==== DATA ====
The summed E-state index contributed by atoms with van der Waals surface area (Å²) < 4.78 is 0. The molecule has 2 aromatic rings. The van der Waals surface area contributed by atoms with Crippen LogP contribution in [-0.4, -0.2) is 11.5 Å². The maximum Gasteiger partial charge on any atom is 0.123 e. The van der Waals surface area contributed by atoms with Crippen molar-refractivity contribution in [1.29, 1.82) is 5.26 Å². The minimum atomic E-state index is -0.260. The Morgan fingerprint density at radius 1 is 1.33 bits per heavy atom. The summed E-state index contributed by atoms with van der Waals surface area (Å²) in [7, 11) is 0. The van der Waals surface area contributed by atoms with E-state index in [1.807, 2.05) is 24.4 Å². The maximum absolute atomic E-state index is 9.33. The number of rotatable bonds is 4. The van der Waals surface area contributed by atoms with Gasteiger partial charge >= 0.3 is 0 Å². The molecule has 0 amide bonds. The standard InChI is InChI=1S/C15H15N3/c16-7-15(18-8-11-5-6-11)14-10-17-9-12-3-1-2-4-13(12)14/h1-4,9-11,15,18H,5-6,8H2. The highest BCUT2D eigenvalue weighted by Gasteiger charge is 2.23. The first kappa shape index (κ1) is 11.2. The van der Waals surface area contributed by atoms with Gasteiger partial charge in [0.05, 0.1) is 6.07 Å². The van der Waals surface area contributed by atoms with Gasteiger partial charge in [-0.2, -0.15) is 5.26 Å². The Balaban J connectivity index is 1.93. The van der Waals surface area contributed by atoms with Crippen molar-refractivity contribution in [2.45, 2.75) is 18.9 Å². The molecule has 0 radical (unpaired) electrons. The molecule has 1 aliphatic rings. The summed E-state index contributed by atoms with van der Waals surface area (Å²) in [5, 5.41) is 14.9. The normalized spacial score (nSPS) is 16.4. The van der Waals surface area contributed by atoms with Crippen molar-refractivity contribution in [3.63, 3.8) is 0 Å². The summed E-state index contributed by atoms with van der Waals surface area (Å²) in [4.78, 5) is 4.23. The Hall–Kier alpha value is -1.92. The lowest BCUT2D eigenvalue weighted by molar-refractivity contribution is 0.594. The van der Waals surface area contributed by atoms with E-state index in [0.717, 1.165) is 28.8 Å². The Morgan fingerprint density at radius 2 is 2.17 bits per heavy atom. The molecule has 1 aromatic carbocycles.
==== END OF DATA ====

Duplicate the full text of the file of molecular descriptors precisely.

The summed E-state index contributed by atoms with van der Waals surface area (Å²) < 4.78 is 0. The molecule has 2 aromatic rings. The van der Waals surface area contributed by atoms with Crippen LogP contribution in [-0.4, -0.2) is 11.5 Å². The maximum Gasteiger partial charge on any atom is 0.123 e. The van der Waals surface area contributed by atoms with Crippen molar-refractivity contribution in [1.29, 1.82) is 5.26 Å². The minimum atomic E-state index is -0.260. The Morgan fingerprint density at radius 1 is 1.33 bits per heavy atom. The summed E-state index contributed by atoms with van der Waals surface area (Å²) in [7, 11) is 0. The van der Waals surface area contributed by atoms with E-state index in [1.807, 2.05) is 24.4 Å². The maximum absolute atomic E-state index is 9.33. The number of rotatable bonds is 4. The van der Waals surface area contributed by atoms with Gasteiger partial charge >= 0.3 is 0 Å². The molecule has 0 amide bonds. The standard InChI is InChI=1S/C15H15N3/c16-7-15(18-8-11-5-6-11)14-10-17-9-12-3-1-2-4-13(12)14/h1-4,9-11,15,18H,5-6,8H2. The highest BCUT2D eigenvalue weighted by Gasteiger charge is 2.23. The first kappa shape index (κ1) is 11.2. The van der Waals surface area contributed by atoms with Gasteiger partial charge in [0.05, 0.1) is 6.07 Å². The van der Waals surface area contributed by atoms with Gasteiger partial charge in [-0.2, -0.15) is 5.26 Å². The Balaban J connectivity index is 1.93. The van der Waals surface area contributed by atoms with Crippen molar-refractivity contribution in [2.45, 2.75) is 18.9 Å². The molecule has 0 radical (unpaired) electrons. The molecule has 1 aliphatic rings. The summed E-state index contributed by atoms with van der Waals surface area (Å²) in [5, 5.41) is 14.9. The normalized spacial score (nSPS) is 16.4. The van der Waals surface area contributed by atoms with Crippen molar-refractivity contribution in [3.63, 3.8) is 0 Å². The summed E-state index contributed by atoms with van der Waals surface area (Å²) in [4.78, 5) is 4.23. The Hall–Kier alpha value is -1.92. The lowest BCUT2D eigenvalue weighted by molar-refractivity contribution is 0.594. The van der Waals surface area contributed by atoms with E-state index in [0.717, 1.165) is 28.8 Å². The Morgan fingerprint density at radius 2 is 2.17 bits per heavy atom. The molecule has 1 aromatic carbocycles.